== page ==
May 29, 2023

More forestry waste swept into Gisborne river less than a month after boy’s death on slash-covered beach

Related video: Waves are slamming into the coastal areas of the upper North Island.

Forestry slash is again being pushed down the Hikuwai River in Gisborne less than a month after a 12-year-old boy died.

The boy was playing on Waikanae Beach in January when he was injured by a floating log which was part of wood slash that was covering the beach in the wake of Cyclone Hale.

Now less than a month later, heavy rain from Cyclone Gabrielle is sweeping more forestry waste down the river.

Photos sent to Newshub show large planks and other tree debris being pushed down the bloated river.

It’s sparked questions over whether the forestry waste was properly dealt with ahead of Cyclone Gabrielle, which began battering New Zealand on Sunday night.

A spokesperson for Eastland Wood Council said the Hikuwai River is a catchment for a huge range of woody debris which comes from a variety of sources, including forestry, native riverbanks, roadsides, and nearby farmland.

They said because of the lack of time between Cyclone Hale and Cyclone Gabrielle they were unable to clear the riverbank before the wild weather hit again.

“The return of this storm has provided insufficient time to clear this riverbank following Cyclone Hale.

“Following direction by Gisborne District Council, our focus since Cyclone Hale has been on clearing as much of the debris as possible along other rivers and beaches in the areas where GDC asked us to direct our efforts.

“Forestry contractors have completed as much work as possible to clear potential impact sites ahead of the arrival of Cyclone Gabrielle and were working for as long as it was safe to do so over the weekend and this morning.”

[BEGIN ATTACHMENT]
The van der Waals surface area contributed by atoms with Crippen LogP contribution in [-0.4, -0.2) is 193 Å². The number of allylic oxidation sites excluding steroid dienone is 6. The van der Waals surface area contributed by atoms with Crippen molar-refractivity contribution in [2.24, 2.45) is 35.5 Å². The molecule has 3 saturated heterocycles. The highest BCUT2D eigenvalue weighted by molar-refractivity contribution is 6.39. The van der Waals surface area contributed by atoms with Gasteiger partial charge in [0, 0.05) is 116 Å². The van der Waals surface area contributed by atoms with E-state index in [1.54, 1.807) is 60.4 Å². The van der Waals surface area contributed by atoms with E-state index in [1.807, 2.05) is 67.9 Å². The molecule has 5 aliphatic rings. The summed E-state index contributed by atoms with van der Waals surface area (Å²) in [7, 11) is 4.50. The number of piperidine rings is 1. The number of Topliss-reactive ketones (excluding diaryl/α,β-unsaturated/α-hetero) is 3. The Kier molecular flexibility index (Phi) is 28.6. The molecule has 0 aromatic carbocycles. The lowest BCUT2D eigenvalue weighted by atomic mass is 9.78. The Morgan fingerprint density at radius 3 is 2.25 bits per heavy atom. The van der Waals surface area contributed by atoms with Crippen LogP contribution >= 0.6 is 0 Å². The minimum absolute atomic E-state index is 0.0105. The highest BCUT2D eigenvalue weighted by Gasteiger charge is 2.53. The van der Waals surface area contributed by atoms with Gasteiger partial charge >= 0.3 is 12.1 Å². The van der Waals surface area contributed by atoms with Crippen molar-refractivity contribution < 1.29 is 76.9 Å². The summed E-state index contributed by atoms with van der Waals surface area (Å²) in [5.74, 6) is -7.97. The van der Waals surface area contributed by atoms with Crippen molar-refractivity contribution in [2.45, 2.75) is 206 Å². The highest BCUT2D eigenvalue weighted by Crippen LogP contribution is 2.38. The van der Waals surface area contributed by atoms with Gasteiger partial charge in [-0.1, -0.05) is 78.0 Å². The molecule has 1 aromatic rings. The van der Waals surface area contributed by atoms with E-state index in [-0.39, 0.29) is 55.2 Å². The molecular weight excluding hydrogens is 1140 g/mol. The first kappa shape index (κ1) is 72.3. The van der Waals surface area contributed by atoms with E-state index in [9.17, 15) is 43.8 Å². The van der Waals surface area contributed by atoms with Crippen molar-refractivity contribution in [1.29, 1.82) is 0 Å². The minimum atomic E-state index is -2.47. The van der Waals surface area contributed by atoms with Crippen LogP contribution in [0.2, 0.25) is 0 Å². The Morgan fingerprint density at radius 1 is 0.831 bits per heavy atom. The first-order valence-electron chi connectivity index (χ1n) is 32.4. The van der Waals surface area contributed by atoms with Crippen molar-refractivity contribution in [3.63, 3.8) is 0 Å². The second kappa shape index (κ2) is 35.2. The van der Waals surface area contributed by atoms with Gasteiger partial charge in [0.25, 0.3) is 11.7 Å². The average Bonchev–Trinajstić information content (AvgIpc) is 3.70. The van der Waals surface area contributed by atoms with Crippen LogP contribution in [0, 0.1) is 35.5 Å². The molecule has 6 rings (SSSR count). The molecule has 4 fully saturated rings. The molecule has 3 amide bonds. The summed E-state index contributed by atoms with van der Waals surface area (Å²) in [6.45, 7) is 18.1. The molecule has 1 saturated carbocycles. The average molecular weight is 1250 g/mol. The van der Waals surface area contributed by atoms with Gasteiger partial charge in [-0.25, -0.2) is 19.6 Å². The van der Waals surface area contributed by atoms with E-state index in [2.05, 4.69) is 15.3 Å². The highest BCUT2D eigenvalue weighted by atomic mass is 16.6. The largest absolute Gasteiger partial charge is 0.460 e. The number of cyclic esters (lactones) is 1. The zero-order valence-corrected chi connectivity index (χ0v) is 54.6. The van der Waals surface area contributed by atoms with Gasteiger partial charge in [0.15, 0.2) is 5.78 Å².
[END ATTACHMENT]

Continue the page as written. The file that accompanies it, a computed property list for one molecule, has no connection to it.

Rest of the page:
The spokesperson said teams are standing by to remobilise and step in to “help our community” as soon as the weather passes.

“While not all the debris that has landed on beaches and riverbeds in recent weeks has come from our forests, we have the skills and tools needed to step in and help our community, and we are committed to doing so again this time.

“Our teams stand ready to remobilise again as soon as it is safe to do so, once the worst of the weather has passed.”

It comes after the family of the boy who died hit out at the forestry industry. Speaking with the NZ Herald on Sunday, his uncle, who did not want to be named, questioned how the forestry industry was allowed to “get away with creating such pollution”.

“I think if it was any other industry creating such pollution it simply wouldn’t be allowed,” he told NZ Herald. “I think it’s disgusting and somebody needs to be held to account.”

It’s not the first time the local community has questioned how the forestry industry handles waste.

Forestry waste products are a particular concern for the district because much of the region’s land is used for plantation forestry.

The waste products such as logs, branches and sticks can cause issues when not disposed of by being swept down rivers and streams during heavy rains. This can exacerbate flooding and clog up the region’s beaches.

In 2018 Tolaga Bay and the Gisborne District was swamped with millions of tonnes of forestry waste after heavy rain which prompted a multiple-million-dollar clean-up.

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